A former ethics attorney for the George W. Bush administration raised alarms about Donald Trump's potential conflicts of interest -- and he's seen no evidence the president-elect's team takes the issue seriously.
Trump said Tuesday during a meeting with New York Times editors and reporters that the law was "totally" on his side, because "the president can't have a conflict of interest" -- and that attitude deeply troubles Richard Painter, the chief White House ethics lawyer from 2005 to 2007.
"I don’t see how the Electoral College can vote for someone to become president who’s going to be in violation of the Constitution on Day 1, and hasn't assured us he's not in violation," Painter said. "This is just as important as your birth certificate, more important than your birth certificate, or proof of age or what other requirements there are to become president of the United States."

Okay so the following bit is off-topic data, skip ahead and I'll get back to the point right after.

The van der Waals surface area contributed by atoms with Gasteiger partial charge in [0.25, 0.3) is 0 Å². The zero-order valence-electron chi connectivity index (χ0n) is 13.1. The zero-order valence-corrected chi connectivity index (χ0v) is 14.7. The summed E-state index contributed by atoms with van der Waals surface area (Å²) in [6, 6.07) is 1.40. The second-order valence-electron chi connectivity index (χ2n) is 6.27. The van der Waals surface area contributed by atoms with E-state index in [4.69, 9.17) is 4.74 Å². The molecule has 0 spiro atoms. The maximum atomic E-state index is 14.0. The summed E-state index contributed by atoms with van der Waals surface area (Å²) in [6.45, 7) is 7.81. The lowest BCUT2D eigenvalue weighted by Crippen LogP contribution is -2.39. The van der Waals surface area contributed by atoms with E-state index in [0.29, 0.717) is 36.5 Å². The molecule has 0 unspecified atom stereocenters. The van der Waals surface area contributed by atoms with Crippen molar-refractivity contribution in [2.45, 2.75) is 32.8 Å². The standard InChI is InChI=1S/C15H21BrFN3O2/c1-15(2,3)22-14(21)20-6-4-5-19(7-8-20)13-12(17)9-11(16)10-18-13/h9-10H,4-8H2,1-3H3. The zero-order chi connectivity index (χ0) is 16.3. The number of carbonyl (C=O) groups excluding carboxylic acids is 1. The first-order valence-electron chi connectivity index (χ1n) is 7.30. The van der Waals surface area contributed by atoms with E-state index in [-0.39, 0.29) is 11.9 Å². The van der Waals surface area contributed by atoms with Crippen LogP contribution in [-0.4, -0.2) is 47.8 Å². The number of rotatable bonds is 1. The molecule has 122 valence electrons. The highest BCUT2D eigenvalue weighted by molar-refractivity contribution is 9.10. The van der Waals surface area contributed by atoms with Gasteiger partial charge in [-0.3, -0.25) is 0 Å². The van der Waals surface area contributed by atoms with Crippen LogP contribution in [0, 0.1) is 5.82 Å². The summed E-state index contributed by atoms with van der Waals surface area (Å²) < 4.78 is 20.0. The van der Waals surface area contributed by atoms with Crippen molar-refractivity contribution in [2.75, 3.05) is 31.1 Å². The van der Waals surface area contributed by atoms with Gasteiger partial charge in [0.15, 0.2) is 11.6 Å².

Painter said he suggested Wednesday morning to Kellyanne Conway that Trump should address potential conflicts with the U.S. Constitution's emolument clause by turning over to the U.S. government for audit any payments made to his businesses by foreign governments or their entities after his inauguration.
The obscure constitutional clause bars anyone "holding any office of profit or trust" from accepting compensation from "any king, prince or foreign state” without congressional approval.
"So far, they are showing no willingness (to address potential conflicts of interest), and saying the message to me that they aren't even interested in my advice because I didn't support Donald Trump for president," Painter said.
"Well, now he is the president for all of us, all the American people, he's going to be, and he needs to comply with the Constitution at a bare minimum," Painter continued. "They need to recognize the problem and address it."
Richard Painter, fmr. WH ethics lawyer: The President needs to comply with the constitution at a bare minimum https://t.co/ITNLOdBrfb— Carol Costello (@CarolCNN) November 23, 2016